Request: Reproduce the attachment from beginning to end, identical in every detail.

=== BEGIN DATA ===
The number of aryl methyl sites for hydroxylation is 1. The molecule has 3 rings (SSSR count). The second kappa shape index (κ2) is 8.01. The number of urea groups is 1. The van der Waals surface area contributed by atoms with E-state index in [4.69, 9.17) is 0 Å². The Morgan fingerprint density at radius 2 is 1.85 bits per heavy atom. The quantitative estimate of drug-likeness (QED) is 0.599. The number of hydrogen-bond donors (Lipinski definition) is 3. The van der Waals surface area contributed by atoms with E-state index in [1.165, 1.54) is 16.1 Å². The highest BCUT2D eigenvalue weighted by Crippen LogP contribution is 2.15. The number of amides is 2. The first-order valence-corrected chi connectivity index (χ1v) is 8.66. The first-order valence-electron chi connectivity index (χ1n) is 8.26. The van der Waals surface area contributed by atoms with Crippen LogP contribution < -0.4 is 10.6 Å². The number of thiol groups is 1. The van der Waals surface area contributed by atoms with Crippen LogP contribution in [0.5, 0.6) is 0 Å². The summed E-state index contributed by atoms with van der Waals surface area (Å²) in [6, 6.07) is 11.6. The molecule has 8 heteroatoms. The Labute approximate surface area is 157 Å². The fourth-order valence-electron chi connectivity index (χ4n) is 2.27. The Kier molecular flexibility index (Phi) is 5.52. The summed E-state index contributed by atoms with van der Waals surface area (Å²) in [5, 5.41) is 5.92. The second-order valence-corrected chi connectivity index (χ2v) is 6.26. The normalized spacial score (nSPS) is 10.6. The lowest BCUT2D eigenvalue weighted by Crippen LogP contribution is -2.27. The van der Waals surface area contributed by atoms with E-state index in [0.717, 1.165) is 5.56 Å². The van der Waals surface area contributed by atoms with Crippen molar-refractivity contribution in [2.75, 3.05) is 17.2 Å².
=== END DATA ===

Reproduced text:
The number of aryl methyl sites for hydroxylation is 1. The molecule has 3 rings (SSSR count). The second kappa shape index (κ2) is 8.01. The number of urea groups is 1. The van der Waals surface area contributed by atoms with E-state index in [4.69, 9.17) is 0 Å². The Morgan fingerprint density at radius 2 is 1.85 bits per heavy atom. The quantitative estimate of drug-likeness (QED) is 0.599. The number of hydrogen-bond donors (Lipinski definition) is 3. The van der Waals surface area contributed by atoms with E-state index in [1.165, 1.54) is 16.1 Å². The highest BCUT2D eigenvalue weighted by Crippen LogP contribution is 2.15. The number of amides is 2. The first-order valence-corrected chi connectivity index (χ1v) is 8.66. The first-order valence-electron chi connectivity index (χ1n) is 8.26. The van der Waals surface area contributed by atoms with Crippen LogP contribution < -0.4 is 10.6 Å². The number of thiol groups is 1. The van der Waals surface area contributed by atoms with Crippen LogP contribution in [0.5, 0.6) is 0 Å². The summed E-state index contributed by atoms with van der Waals surface area (Å²) in [6, 6.07) is 11.6. The molecule has 8 heteroatoms. The Labute approximate surface area is 157 Å². The fourth-order valence-electron chi connectivity index (χ4n) is 2.27. The Kier molecular flexibility index (Phi) is 5.52. The summed E-state index contributed by atoms with van der Waals surface area (Å²) in [5, 5.41) is 5.92. The second-order valence-corrected chi connectivity index (χ2v) is 6.26. The normalized spacial score (nSPS) is 10.6. The lowest BCUT2D eigenvalue weighted by Crippen LogP contribution is -2.27. The van der Waals surface area contributed by atoms with E-state index in [0.717, 1.165) is 5.56 Å². The van der Waals surface area contributed by atoms with Crippen molar-refractivity contribution in [2.75, 3.05) is 17.2 Å².